”With the introduction of VMware vSphere 5, VMware is evolving the product’s licensing to lay the foundation for customers to adopt a more cloud-like IT cost model based on consumption and value rather than physical components and capacity” - Mark Peek, VMware CFO
Which ever we cut it, the problem is clear: consumption based costing works well as a method of charging someone else for resources you own. The problem for VMware is quite simple: their customers own the hardware already. So effectively, the deal is to pay 100% of the hardware and operational costs associated with it, and then rent that capacity you’ve already bought back via VMware on top. What!?
It’s clearly flawed and one has to wonder how this was able to get to such a major product launch with such glaring problems even on top of that – vSphere 5 supports 1TB RAM for VMs, but by the way that will cost you $70k to license. And then there was the 8GB vRAM restriction on the free-licensed Hypervisor, rendering the product next to useless.
Quite simply, what could VMware have been thinking?
Such has been the uproar that VMware has (relatively) quickly had to come back with another attempt, broadly doubling most vRAM limits previously announced and thankfully putting a very reasonable 32GB cap on the free Hypervisor (which in my mind makes it fit-for-purpose for it’s expected useful life).
Then quite separately there is the issue of existing customers on SnS agreements; VMware’s own upgrade terms state “Upgrades require that the Replacement License at least contain all of the functionality of the Original License”, which clearly they won’t. I’d expect some out-of-court settlements on this point for those customers large enough to take it up.
But even now the simple fact is that host licenses previously had much larger RAM caps – 256GB per host for Essentials, Standard and Advanced, for example. So why the change?
The argument goes that per-processor licensing is unsustainable for VMware, since increasing core counts have reduced the number of processors required.
But this actually doesn’t stack up either with their financial results nor with processor performance increases over time. Announcing the results of Q2 this year, Mark Peek reported,
“Total second quarter revenues increased 37% year-over-year and license revenues increased 44%. Our non-GAAP operating margin was a record 31.6% and benefited from the strong sequential increase in license revenue. We expect margins to return to below 30% in the third quarter.
Trailing 12-month free cash flows were $1.6 billion, an increase of 56% from a year ago. Our balance sheet remains strong, with cash and investments of $3.7 billion and unearned revenues of $2.1 billion.”
OK, so under vSphere 4 licensing, revenues and profits exceeded market expectations. And this in a very flat global economy.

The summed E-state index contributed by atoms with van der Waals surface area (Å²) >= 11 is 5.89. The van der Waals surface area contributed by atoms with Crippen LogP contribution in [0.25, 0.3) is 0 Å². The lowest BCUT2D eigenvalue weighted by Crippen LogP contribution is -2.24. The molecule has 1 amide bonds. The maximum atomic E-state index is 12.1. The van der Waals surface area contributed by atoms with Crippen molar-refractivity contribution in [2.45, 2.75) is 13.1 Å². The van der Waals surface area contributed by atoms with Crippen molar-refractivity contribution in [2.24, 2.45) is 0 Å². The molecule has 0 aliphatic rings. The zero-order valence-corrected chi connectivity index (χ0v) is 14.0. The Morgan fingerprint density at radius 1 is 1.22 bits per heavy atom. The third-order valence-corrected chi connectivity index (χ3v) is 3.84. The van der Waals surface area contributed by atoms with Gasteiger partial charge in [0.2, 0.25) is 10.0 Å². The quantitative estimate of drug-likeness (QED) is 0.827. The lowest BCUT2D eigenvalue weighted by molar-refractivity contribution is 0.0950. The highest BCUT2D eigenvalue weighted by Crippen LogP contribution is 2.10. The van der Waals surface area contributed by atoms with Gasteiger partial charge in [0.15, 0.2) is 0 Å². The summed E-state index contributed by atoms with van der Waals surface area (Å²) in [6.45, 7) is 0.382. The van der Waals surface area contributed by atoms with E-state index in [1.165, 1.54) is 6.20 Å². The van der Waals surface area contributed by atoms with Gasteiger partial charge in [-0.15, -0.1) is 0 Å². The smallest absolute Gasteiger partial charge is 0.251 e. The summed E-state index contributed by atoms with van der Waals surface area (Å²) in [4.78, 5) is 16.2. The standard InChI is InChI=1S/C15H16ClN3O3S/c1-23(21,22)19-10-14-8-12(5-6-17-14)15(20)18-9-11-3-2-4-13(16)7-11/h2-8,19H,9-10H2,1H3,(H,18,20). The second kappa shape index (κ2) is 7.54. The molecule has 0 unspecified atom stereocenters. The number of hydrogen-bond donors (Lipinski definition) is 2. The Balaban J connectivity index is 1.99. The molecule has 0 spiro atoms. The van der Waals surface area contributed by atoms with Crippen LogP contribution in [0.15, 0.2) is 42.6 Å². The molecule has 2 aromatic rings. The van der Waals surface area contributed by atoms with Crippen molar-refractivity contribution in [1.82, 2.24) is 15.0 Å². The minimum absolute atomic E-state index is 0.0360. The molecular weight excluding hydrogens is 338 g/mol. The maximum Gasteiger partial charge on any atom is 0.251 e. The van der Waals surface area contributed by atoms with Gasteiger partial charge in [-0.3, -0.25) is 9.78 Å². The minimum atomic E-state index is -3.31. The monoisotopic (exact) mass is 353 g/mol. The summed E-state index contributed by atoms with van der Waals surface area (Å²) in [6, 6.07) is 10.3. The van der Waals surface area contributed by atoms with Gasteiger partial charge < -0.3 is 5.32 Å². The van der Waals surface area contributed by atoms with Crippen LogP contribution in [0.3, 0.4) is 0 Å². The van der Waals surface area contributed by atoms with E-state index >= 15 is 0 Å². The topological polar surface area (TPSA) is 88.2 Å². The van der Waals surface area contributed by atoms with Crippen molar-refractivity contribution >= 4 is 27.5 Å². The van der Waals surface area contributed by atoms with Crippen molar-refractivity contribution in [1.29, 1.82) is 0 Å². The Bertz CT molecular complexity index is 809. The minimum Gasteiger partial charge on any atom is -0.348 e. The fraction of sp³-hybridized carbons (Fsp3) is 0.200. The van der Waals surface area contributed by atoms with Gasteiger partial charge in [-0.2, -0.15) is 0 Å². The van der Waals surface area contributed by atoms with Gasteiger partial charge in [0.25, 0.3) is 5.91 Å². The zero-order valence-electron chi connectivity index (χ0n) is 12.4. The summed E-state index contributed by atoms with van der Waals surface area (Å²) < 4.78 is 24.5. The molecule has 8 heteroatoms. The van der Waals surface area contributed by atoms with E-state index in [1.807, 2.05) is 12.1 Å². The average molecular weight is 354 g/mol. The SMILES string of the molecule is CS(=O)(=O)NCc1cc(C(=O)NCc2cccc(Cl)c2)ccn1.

So what about performance? It’s very familiar that Moore’s Law, predicted to be saturated within a decade for the last three, continues skyward with CPU performance (and RAM and disk capacity too). To pick out an example, look at the relative performance of 2x Intel 5680′s vs. 2x Zeon 2GHz – this works out at around 60% annual compound growth rate between their respective launches. Core counts simply have to increase as above about 3 or 4GHz, the chips simply get too hot and electricity moves too slowly.
Outside of VMware’s offices, the economic outlook is rather bleak to say the least. In the UK, the truth is that Government cuts haven’t even begun (public sector spending is still actually increasing month-on-month), and the Euro zone is in all but meltdown. Meanwhile the US is only really just contemplating cuts… things are clearly going to get a lot tougher over the next five years.
So what can be the effect of fundamentally increased licensing cost and complexity? The revisions to vRAM limits help a bit, right now, but the sting comes twice,
- With still no word on how VMware plan to keep up with Moore’s Law, it is effectively impossible to budget for a vSphere deployment.
- The rolling annual average vRAM consumption based charging adds a layer of complexity and uncertainly and actively drives businesses to embark on paper exercises to avoiding license cost, for example shutting down test VMs over the weekend. Again, how can the resultant year-end cost adjustment be budgeted for?
In common with many of the bloggers and VMware communities members, I’ve personally spent thousands of hours on the product, and simply put I love the technology. It’s made it possible to save a stack of cash in tough trading times, increase service levels and reduce IT’s impact on the environment. This is clearly a killer combination, and exactly why VMware finds itself where it is.
But the purchasing decision has to be based on return on investment. Since we can’t now quantify the costs over the products expected useful life, except to use a worst-case scenario, it is now very difficult indeed to propose a VMware based solution, especially in light of the comments from the competitors.
vRAM based charging creates headaches at every level and fundamentally changes VMware’s roll, especially in the SME, from one of enabler to one of restricter.
And while I hate to say it, Microsoft has confirmed they have no plans to go down the vRAM(/vTAX) route, “No Memory Tax. Hyper-V supports up to 1 TB of physical memory per server and up to 64 GB per VM today.” If only it would support NFS.